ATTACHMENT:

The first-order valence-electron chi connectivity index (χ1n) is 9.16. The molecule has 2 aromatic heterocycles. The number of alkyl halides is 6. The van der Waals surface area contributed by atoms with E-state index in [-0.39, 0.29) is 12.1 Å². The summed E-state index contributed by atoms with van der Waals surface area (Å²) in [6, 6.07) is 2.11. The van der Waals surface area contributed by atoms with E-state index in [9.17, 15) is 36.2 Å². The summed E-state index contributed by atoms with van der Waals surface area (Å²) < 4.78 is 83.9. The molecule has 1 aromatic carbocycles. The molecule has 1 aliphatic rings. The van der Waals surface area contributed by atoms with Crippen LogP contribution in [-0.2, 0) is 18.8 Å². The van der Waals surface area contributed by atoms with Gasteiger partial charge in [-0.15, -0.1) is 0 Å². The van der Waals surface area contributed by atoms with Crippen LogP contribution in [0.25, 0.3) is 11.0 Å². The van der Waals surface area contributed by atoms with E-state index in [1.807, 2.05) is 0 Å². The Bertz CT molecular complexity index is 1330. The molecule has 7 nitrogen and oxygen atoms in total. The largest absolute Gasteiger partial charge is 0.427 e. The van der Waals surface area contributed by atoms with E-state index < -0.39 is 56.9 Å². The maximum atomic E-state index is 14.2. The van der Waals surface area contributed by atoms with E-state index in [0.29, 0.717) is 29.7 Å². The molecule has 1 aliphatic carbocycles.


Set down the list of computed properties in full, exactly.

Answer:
The first-order valence-electron chi connectivity index (χ1n) is 9.16. The molecule has 2 aromatic heterocycles. The number of alkyl halides is 6. The van der Waals surface area contributed by atoms with E-state index in [-0.39, 0.29) is 12.1 Å². The summed E-state index contributed by atoms with van der Waals surface area (Å²) in [6, 6.07) is 2.11. The van der Waals surface area contributed by atoms with E-state index in [9.17, 15) is 36.2 Å². The summed E-state index contributed by atoms with van der Waals surface area (Å²) < 4.78 is 83.9. The molecule has 1 aromatic carbocycles. The molecule has 1 aliphatic rings. The van der Waals surface area contributed by atoms with Crippen LogP contribution in [-0.2, 0) is 18.8 Å². The van der Waals surface area contributed by atoms with Gasteiger partial charge in [-0.15, -0.1) is 0 Å². The van der Waals surface area contributed by atoms with Crippen LogP contribution in [0.25, 0.3) is 11.0 Å². The van der Waals surface area contributed by atoms with E-state index in [1.807, 2.05) is 0 Å². The Bertz CT molecular complexity index is 1330. The molecule has 7 nitrogen and oxygen atoms in total. The largest absolute Gasteiger partial charge is 0.427 e. The van der Waals surface area contributed by atoms with E-state index < -0.39 is 56.9 Å². The maximum atomic E-state index is 14.2. The van der Waals surface area contributed by atoms with E-state index in [0.29, 0.717) is 29.7 Å². The molecule has 1 aliphatic carbocycles.